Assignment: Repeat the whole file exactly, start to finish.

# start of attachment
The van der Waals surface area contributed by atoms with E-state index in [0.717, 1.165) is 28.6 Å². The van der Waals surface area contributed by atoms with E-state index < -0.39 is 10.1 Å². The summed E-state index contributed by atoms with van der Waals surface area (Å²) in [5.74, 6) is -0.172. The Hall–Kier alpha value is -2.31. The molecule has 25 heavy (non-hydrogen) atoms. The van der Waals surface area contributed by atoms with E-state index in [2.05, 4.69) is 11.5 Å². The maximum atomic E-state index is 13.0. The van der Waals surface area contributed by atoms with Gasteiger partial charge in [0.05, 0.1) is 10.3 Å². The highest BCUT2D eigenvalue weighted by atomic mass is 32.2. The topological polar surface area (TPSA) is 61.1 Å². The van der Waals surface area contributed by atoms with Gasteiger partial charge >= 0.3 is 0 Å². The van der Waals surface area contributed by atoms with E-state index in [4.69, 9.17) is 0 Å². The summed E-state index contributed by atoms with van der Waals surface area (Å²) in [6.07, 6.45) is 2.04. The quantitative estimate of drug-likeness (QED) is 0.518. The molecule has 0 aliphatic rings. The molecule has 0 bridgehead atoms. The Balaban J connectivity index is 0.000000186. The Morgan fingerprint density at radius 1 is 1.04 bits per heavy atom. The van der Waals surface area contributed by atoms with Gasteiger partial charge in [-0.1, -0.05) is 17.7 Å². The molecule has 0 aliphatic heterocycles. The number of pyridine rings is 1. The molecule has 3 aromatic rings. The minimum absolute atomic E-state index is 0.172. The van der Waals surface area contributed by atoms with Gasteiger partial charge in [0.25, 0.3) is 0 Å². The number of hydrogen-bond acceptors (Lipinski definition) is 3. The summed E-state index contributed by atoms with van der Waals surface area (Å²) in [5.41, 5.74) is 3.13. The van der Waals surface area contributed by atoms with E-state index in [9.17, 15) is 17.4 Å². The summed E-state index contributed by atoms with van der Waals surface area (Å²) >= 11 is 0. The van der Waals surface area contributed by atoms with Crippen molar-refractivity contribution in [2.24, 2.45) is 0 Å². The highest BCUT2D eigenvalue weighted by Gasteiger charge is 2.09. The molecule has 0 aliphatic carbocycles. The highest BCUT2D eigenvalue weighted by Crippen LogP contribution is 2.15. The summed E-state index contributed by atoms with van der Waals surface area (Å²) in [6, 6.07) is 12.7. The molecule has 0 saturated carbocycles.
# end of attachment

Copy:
The van der Waals surface area contributed by atoms with E-state index in [0.717, 1.165) is 28.6 Å². The van der Waals surface area contributed by atoms with E-state index < -0.39 is 10.1 Å². The summed E-state index contributed by atoms with van der Waals surface area (Å²) in [5.74, 6) is -0.172. The Hall–Kier alpha value is -2.31. The molecule has 25 heavy (non-hydrogen) atoms. The van der Waals surface area contributed by atoms with E-state index in [2.05, 4.69) is 11.5 Å². The maximum atomic E-state index is 13.0. The van der Waals surface area contributed by atoms with Gasteiger partial charge in [0.05, 0.1) is 10.3 Å². The highest BCUT2D eigenvalue weighted by atomic mass is 32.2. The topological polar surface area (TPSA) is 61.1 Å². The van der Waals surface area contributed by atoms with Gasteiger partial charge >= 0.3 is 0 Å². The van der Waals surface area contributed by atoms with E-state index in [4.69, 9.17) is 0 Å². The summed E-state index contributed by atoms with van der Waals surface area (Å²) in [6.07, 6.45) is 2.04. The quantitative estimate of drug-likeness (QED) is 0.518. The molecule has 0 aliphatic rings. The molecule has 0 bridgehead atoms. The Balaban J connectivity index is 0.000000186. The Morgan fingerprint density at radius 1 is 1.04 bits per heavy atom. The van der Waals surface area contributed by atoms with Gasteiger partial charge in [-0.1, -0.05) is 17.7 Å². The molecule has 0 aliphatic heterocycles. The number of pyridine rings is 1. The molecule has 3 aromatic rings. The minimum absolute atomic E-state index is 0.172. The van der Waals surface area contributed by atoms with Gasteiger partial charge in [0.25, 0.3) is 0 Å². The number of hydrogen-bond acceptors (Lipinski definition) is 3. The summed E-state index contributed by atoms with van der Waals surface area (Å²) in [5.41, 5.74) is 3.13. The van der Waals surface area contributed by atoms with E-state index in [9.17, 15) is 17.4 Å². The summed E-state index contributed by atoms with van der Waals surface area (Å²) >= 11 is 0. The van der Waals surface area contributed by atoms with Crippen molar-refractivity contribution in [2.24, 2.45) is 0 Å². The highest BCUT2D eigenvalue weighted by Gasteiger charge is 2.09. The molecule has 0 aliphatic carbocycles. The highest BCUT2D eigenvalue weighted by Crippen LogP contribution is 2.15. The summed E-state index contributed by atoms with van der Waals surface area (Å²) in [6, 6.07) is 12.7. The molecule has 0 saturated carbocycles.